With danger and difficulties encountered in developing nuclear weapons at scattered universities and towns, the need for an isolated laboratory away from the populace became a priority.

In 1942, Manhattan Project scientific director J. Robert Oppenheimer suggested the remote area of Los Alamos in New Mexico. General Groves approved the site and construction began at the end of 1942. Oppenheimer became the director of the Los Alamos Laboratory (known as “Project Y”).

Throughout 1942, research had been kicked into high gear. Then, on December 2, 1942 at the University of Chicago, Enrico Fermi created the very first successful chain reaction, in which atoms were split in a controlled environment. This accomplishment gave renewed vigor to the hopes that an atomic bomb was possible.

Scientists continued to work diligently but it took until 1945 to produce the first nuclear bomb.

The Trinity Test

When President Franklin Roosevelt died on April 12, 1945, Vice President Harry S. Truman became the 33rd president of the United States.

Until then, Truman had not been told of the Manhattan Project and so he had to be briefed on the secrets of the atomic bomb development.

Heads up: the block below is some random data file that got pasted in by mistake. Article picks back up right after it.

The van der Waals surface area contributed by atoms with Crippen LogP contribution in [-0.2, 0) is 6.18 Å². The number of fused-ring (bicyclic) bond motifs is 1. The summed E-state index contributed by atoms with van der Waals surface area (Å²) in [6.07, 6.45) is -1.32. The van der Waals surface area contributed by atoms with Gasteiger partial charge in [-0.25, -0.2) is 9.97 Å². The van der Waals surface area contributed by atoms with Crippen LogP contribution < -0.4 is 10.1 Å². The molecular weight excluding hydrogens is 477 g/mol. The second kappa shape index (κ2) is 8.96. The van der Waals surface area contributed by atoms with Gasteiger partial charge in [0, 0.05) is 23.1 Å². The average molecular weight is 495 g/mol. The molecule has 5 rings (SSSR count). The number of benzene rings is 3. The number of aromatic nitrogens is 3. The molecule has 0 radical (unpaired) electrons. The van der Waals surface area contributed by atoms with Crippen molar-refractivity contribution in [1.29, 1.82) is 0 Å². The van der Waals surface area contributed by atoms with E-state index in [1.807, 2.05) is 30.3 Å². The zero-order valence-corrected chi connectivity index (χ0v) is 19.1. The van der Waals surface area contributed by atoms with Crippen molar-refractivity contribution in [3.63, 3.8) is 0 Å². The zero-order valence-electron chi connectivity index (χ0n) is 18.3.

That summer, a test bomb was taken to the New Mexico desert. The code name “Trinity” (a name chosen by Oppenheimer in reference to a poem by John Donne) was given to the testing of the first bomb as it ascended to the top of a 100-foot tower. Having never tested anything of this magnitude before, everyone was anxious; while some scientists feared a dud, others feared the end of the world. No one knew what to expect.

At 5:30 a.m. on July 16, 1945, scientists, army personnel, and technicians donned special goggles to watch the beginning of the atomic age. The bomb was dropped, which was followed by a forceful flash, a wave of heat, a stupendous shock wave, and a mushroom cloud that extended 40,000 feet into the atmosphere. The tower was completely disintegrated and thousands of yards of surrounding desert sand had turned into glass.

The bomb had worked.

Using the Bomb to End WWII

Germany surrendered on May 8, 1945, two months before the successfully Trinity test; however, Japan refused to surrender despite threats from President Truman that terror would fall from the sky. After six years of war involving most of the globe, 61 million people killed, hundreds of thousands of displaced, homeless Jews, the last thing the U.S. wanted was a ground war with Japan.

On August 6, 1945, an atomic bomb named “Little Boy” (named for its relatively small size of ten feet in length and less than 10,000 pounds) was dropped on Hiroshima, Japan.

Thousands of Japanese were killed, burned, and/or suffered radiation sickness. On August 9, 1945, when Japan still refused to surrender, a second bomb, named “Fat Man” (due to its rotund shape), was dropped on Nagasaki, Japan. Japan surrendered on August 14, 1945, thus ending WWII.